Lieutenant General Charles Bouchard, Commander of NATO’s Military Operations in Libya, would like you to know that
NATO is fulfilling its U.N. mandate to stop and prevent attacks against civilians with precision and care. Protecting Libyan civilians apparently includes taking the time to fire two missile into a family home and executing babies for having the wrong grandfather. But not taking the time to stop and rescue 72 Libyan refugees — people fleeing the war that NATO is practicing with so much
precision and care — from dying of hunger and thirst while adrift at sea.
After several hours of waiting, it became apparent to those on board that help was not on the way. The vessel had only 20 litres of fuel left, but the captain told passengers that Lampedusa was close enough for him to make it there unaided. It was a fatal mistake. By 27 March, the boat had lost its way, run out of fuel and was drifting with the currents.
“We’d finished the oil, we’d finished the food and water, we’d finished everything,” said Kurke, a 24-year-old migrant who was fleeing ethnic conflict in his homeland, the Oromia region of Ethiopia. “We were drifting in the sea, and the weather was very dangerous.” At some point on 29 or 30 March the boat was carried near to an aircraft carrier – so close that it would have been impossible to be missed. According to survivors, two jets took off from the ship and flew low over the boat while the migrants stood on deck holding the two starving babies aloft. But from that point on, no help was forthcoming. Unable to manoeuvre any closer to the aircraft carrier, the migrants’ boat drifted away. Shorn of supplies, fuel or means of contacting the outside world, they began succumbing one by one to thirst and starvation.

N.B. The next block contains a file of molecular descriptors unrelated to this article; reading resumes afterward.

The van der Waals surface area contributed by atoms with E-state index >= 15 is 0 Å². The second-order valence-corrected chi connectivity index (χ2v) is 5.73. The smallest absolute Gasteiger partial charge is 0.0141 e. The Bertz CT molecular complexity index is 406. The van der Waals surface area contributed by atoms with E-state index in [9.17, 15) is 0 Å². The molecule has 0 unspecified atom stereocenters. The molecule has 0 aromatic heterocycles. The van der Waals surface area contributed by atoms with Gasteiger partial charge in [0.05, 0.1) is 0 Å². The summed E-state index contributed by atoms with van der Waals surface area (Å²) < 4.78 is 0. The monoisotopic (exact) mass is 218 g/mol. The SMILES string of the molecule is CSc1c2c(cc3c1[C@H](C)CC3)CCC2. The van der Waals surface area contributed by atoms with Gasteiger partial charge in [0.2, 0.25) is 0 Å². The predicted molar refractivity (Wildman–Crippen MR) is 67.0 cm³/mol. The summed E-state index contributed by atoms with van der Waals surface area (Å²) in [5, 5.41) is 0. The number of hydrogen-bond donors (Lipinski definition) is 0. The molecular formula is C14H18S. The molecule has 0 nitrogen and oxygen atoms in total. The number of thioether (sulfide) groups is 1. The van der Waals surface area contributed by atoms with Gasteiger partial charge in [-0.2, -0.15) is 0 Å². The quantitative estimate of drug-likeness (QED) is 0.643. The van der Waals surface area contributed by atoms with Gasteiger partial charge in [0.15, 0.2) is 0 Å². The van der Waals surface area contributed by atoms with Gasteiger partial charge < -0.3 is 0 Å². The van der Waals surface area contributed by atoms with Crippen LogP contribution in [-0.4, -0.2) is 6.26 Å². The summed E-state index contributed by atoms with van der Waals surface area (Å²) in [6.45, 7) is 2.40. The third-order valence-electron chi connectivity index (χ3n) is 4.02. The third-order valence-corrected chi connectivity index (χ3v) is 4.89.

The Guardian has made extensive inquiries to ascertain the identity of the aircraft carrier, and has concluded that it is likely to have been the French ship Charles de Gaulle, which was operating in the Mediterranean on those dates.
French naval authorities initially denied the carrier was in the region at that time. After being shown news reports which indicated this was untrue, a spokesperson declined to comment.
I’m sure that they had something very important to do that day.
For most of the migrants, the failure of the ship to mount any rescue attempt proved fatal. Over the next 10 days, almost everyone on board died.We saved one bottle of water from the helicopter for the two babies, and kept feeding them even after their parents had passed,said Kurke, who survived by drinking his own urine and eating two tubes of toothpaste.But after two days, the babies passed too, because they were so small.
On 10 April, the boat washed up on a beach near the Libyan town of Zlitan near Misrata. Of the 72 migrants who had embarked at Tripoli, only 11 were still alive, and one of those died almost immediately on reaching land. Another survivor died shortly afterwards in prison, after Gaddafi’s forces arrested the migrants and detained them for four days.
Lieutenant General Charles Bouchard, Commander of NATO’s Military Operations in Libya, would like you to know that NATO
regrets all loss of life, especially the innocent civilians being harmed as a result of this ongoing conflict. A Spokesman for NATO would like you to know that